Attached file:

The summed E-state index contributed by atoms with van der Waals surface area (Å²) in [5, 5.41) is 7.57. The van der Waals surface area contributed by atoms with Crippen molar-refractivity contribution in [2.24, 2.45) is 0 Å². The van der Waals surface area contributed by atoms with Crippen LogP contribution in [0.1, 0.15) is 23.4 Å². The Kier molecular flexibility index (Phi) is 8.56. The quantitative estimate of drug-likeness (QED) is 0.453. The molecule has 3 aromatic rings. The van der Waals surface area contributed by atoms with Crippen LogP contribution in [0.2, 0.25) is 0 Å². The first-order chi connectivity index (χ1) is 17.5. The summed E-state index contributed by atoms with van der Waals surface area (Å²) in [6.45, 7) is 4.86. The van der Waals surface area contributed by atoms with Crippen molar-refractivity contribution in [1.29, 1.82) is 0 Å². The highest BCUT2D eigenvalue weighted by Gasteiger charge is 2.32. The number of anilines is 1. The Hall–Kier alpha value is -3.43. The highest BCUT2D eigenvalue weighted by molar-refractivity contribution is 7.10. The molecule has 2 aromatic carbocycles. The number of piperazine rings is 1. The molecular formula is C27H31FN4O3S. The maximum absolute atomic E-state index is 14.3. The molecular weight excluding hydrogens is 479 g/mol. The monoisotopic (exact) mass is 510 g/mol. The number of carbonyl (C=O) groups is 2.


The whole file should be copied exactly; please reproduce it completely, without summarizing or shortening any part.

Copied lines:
The summed E-state index contributed by atoms with van der Waals surface area (Å²) in [5, 5.41) is 7.57. The van der Waals surface area contributed by atoms with Crippen molar-refractivity contribution in [2.24, 2.45) is 0 Å². The van der Waals surface area contributed by atoms with Crippen LogP contribution in [0.1, 0.15) is 23.4 Å². The Kier molecular flexibility index (Phi) is 8.56. The quantitative estimate of drug-likeness (QED) is 0.453. The molecule has 3 aromatic rings. The van der Waals surface area contributed by atoms with Crippen LogP contribution in [0.2, 0.25) is 0 Å². The first-order chi connectivity index (χ1) is 17.5. The summed E-state index contributed by atoms with van der Waals surface area (Å²) in [6.45, 7) is 4.86. The van der Waals surface area contributed by atoms with Crippen molar-refractivity contribution in [1.29, 1.82) is 0 Å². The highest BCUT2D eigenvalue weighted by Gasteiger charge is 2.32. The number of anilines is 1. The Hall–Kier alpha value is -3.43. The highest BCUT2D eigenvalue weighted by molar-refractivity contribution is 7.10. The molecule has 2 aromatic carbocycles. The number of piperazine rings is 1. The molecular formula is C27H31FN4O3S. The maximum absolute atomic E-state index is 14.3. The molecular weight excluding hydrogens is 479 g/mol. The monoisotopic (exact) mass is 510 g/mol. The number of carbonyl (C=O) groups is 2.